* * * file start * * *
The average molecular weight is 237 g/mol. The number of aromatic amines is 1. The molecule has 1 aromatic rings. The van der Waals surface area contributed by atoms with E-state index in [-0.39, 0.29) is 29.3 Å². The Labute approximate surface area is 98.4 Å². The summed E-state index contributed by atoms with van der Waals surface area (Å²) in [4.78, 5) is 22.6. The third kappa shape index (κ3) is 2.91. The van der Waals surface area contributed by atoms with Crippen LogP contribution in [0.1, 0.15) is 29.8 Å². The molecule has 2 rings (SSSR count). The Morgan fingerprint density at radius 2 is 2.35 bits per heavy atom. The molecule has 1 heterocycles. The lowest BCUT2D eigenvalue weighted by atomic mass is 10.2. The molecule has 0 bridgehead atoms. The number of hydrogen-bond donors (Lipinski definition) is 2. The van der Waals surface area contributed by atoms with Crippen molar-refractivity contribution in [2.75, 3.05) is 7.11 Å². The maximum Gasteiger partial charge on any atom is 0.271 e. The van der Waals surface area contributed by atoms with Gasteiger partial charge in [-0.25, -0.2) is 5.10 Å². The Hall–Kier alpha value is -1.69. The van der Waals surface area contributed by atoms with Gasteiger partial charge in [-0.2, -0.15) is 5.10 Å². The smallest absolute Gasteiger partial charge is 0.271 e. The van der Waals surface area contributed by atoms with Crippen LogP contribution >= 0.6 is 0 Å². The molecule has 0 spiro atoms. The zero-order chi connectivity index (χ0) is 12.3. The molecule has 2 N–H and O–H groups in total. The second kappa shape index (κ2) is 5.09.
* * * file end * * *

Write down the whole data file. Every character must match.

The average molecular weight is 237 g/mol. The number of aromatic amines is 1. The molecule has 1 aromatic rings. The van der Waals surface area contributed by atoms with E-state index in [-0.39, 0.29) is 29.3 Å². The Labute approximate surface area is 98.4 Å². The summed E-state index contributed by atoms with van der Waals surface area (Å²) in [4.78, 5) is 22.6. The third kappa shape index (κ3) is 2.91. The van der Waals surface area contributed by atoms with Crippen LogP contribution in [0.1, 0.15) is 29.8 Å². The molecule has 2 rings (SSSR count). The Morgan fingerprint density at radius 2 is 2.35 bits per heavy atom. The molecule has 1 heterocycles. The lowest BCUT2D eigenvalue weighted by atomic mass is 10.2. The molecule has 0 bridgehead atoms. The number of hydrogen-bond donors (Lipinski definition) is 2. The van der Waals surface area contributed by atoms with Crippen molar-refractivity contribution in [2.75, 3.05) is 7.11 Å². The maximum Gasteiger partial charge on any atom is 0.271 e. The van der Waals surface area contributed by atoms with Gasteiger partial charge in [-0.25, -0.2) is 5.10 Å². The Hall–Kier alpha value is -1.69. The van der Waals surface area contributed by atoms with Gasteiger partial charge in [-0.2, -0.15) is 5.10 Å². The smallest absolute Gasteiger partial charge is 0.271 e. The van der Waals surface area contributed by atoms with Crippen LogP contribution >= 0.6 is 0 Å². The molecule has 0 spiro atoms. The zero-order chi connectivity index (χ0) is 12.3. The molecule has 2 N–H and O–H groups in total. The second kappa shape index (κ2) is 5.09.